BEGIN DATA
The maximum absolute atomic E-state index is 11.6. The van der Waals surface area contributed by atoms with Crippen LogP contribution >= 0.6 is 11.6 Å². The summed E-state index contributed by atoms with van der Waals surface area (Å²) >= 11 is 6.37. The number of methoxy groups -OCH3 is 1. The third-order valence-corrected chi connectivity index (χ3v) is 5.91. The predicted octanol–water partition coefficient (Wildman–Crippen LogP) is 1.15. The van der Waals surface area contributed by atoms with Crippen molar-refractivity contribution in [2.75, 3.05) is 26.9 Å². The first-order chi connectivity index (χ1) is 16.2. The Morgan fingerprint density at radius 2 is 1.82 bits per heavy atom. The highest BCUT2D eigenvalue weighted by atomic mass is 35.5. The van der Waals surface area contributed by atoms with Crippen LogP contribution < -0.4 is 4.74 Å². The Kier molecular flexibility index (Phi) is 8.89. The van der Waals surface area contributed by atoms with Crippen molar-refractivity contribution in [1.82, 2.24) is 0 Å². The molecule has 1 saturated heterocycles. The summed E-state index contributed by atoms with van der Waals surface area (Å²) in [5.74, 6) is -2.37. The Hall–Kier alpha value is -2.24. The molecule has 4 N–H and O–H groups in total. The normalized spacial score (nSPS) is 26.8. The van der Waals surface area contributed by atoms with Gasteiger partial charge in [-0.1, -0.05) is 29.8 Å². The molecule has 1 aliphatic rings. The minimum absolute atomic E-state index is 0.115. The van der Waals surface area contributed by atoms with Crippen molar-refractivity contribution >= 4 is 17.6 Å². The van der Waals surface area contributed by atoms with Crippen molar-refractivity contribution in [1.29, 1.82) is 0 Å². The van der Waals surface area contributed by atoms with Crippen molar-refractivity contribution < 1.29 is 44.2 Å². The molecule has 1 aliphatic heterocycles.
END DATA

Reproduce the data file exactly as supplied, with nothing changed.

The maximum absolute atomic E-state index is 11.6. The van der Waals surface area contributed by atoms with Crippen LogP contribution >= 0.6 is 11.6 Å². The summed E-state index contributed by atoms with van der Waals surface area (Å²) >= 11 is 6.37. The number of methoxy groups -OCH3 is 1. The third-order valence-corrected chi connectivity index (χ3v) is 5.91. The predicted octanol–water partition coefficient (Wildman–Crippen LogP) is 1.15. The van der Waals surface area contributed by atoms with Crippen molar-refractivity contribution in [2.75, 3.05) is 26.9 Å². The first-order chi connectivity index (χ1) is 16.2. The Morgan fingerprint density at radius 2 is 1.82 bits per heavy atom. The highest BCUT2D eigenvalue weighted by atomic mass is 35.5. The van der Waals surface area contributed by atoms with Crippen LogP contribution < -0.4 is 4.74 Å². The Kier molecular flexibility index (Phi) is 8.89. The van der Waals surface area contributed by atoms with Crippen molar-refractivity contribution in [1.82, 2.24) is 0 Å². The molecule has 1 saturated heterocycles. The summed E-state index contributed by atoms with van der Waals surface area (Å²) in [5.74, 6) is -2.37. The Hall–Kier alpha value is -2.24. The molecule has 4 N–H and O–H groups in total. The normalized spacial score (nSPS) is 26.8. The van der Waals surface area contributed by atoms with Gasteiger partial charge in [-0.1, -0.05) is 29.8 Å². The molecule has 1 aliphatic rings. The minimum absolute atomic E-state index is 0.115. The van der Waals surface area contributed by atoms with Crippen molar-refractivity contribution >= 4 is 17.6 Å². The van der Waals surface area contributed by atoms with Crippen molar-refractivity contribution in [1.29, 1.82) is 0 Å². The van der Waals surface area contributed by atoms with Crippen molar-refractivity contribution < 1.29 is 44.2 Å². The molecule has 1 aliphatic heterocycles.